The rise of independent wedding celebrants

14 Mar 2022

Recent research has revealed that celebrant-led weddings are becoming an increasingly popular option among couples

Image: Getty Images

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Most engaged couples in England and Wales have to choose between a religious wedding and a secular ceremony conducted in the presence of a registrar. So what do they do if they are of different faiths or no faith, but want a highly personalised ceremony?

Research conducted by Dr Stephanie Pywell, a senior lecturer in law at The Open University, found that more and more couples are engaging independent wedding celebrants for unique ceremonies.

The 287 celebrants who responded to Stephanie’s survey conduct one-of-a-kind wedding-style ceremonies that can blend religious, spiritual and secular material to suit couples’ beliefs and lifestyles.

Stephanie said: “It’s wrong to call these ceremonies ‘weddings’ because in England and Wales they’re not legally binding. If you want to be married in the eyes of the law, you have to get married in an Anglican church, in a registered religious building, according to Jewish or Quaker rites, or at a register office or approved premises.”


Image: Dr Stephanie Pywell, the senior law lecturer at The Open University who has conducted a study into independent wedding celebrants

Yet many couples are put off by the formulaic nature of legally binding weddings, and choose to stage personalised ceremonies in unusual or significant locations such as on a cliff overlooking a beautiful view, in a forest, a narrowboat, a garden, or even in water.

Stephanie’s research found that couples’ main reason for choosing celebrant-led ceremonies was to declare their love for one another in ways that were meaningful to them. Several ceremonies had included religious or cultural rituals involving food and drink, and some couples had even used animals as ring-bearers. 

Anne Barber, managing director of celebrant training provider Civil Ceremonies Ltd, said: “Demand for unique ceremony content is increasing, anything from a medieval theme to Dr Who. Celebrants are creating and delivering truly personal ceremonies, exactly what today’s couples want.”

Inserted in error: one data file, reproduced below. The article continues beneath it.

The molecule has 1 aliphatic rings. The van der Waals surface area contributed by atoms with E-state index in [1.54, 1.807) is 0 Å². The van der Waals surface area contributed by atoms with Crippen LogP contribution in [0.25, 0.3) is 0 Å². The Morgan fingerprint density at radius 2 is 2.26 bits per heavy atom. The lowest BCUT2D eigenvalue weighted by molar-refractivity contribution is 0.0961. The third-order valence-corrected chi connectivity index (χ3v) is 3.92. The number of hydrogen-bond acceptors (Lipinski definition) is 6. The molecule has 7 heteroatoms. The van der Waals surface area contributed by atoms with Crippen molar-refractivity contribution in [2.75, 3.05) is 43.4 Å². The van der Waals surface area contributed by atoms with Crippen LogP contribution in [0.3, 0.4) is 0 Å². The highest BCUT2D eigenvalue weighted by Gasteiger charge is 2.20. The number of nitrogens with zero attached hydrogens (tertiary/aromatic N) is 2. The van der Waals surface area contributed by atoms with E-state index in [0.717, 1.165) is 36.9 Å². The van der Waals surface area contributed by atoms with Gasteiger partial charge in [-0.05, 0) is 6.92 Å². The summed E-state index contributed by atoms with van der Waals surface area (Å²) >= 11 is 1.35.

Image: Celebrant-led weddings are not legally binding, but allow the couple to put a more personal stamp on their ceremony (Getty Images)

Stephanie’s independent research was supported by the Wedding Celebrancy Commission, and conducted at the start of 2020, just before lockdown wrecked many couples’ wedding plans. She found that around three-quarters of couples who hired an independent wedding celebrant were already married to each other, and most of the others intended to marry later.

None of the respondents had practised wedding celebrancy before 2003, yet there was a steady and significant growth in their numbers between 2010 and 2019 with more than half starting to practise between 2017 and 2019.

Stephanie said: “The number of ceremonies conducted by respondents more than doubled between 2015 and 2019. If they’re typical of all the celebrants who could have had access to the survey, there would have been around 9,400 celebrant-led ceremonies in 2019.”


Image: A handfasting ceremony is a non-religious ceremony led by a celebrant, where couples are traditionally 'bound' together (Getty Images)

Her findings showed that 85% of independent wedding celebrants had a standard fee, and 93% of those were £251 to £750. The profession is currently not regulated, but Stephanie’s research showed that the majority of those in the profession would welcome formal representation and regulation.

In 2020, the Law Commission issued a Consultation Paper including provisional proposals to regulate wedding officiants. This framework could potentially enable the Government to allow independent wedding celebrants to apply to be authorised to officiate at legally binding weddings. The Commission is due to publish its recommendations this summer.

Stephanie and Professor Rebecca Probert, from the University of Exeter, have also investigated the impact of the first COVID lockdown on couples’ plans to marry in England and Wales, and their findings reinforce the case for reforming weddings laws.

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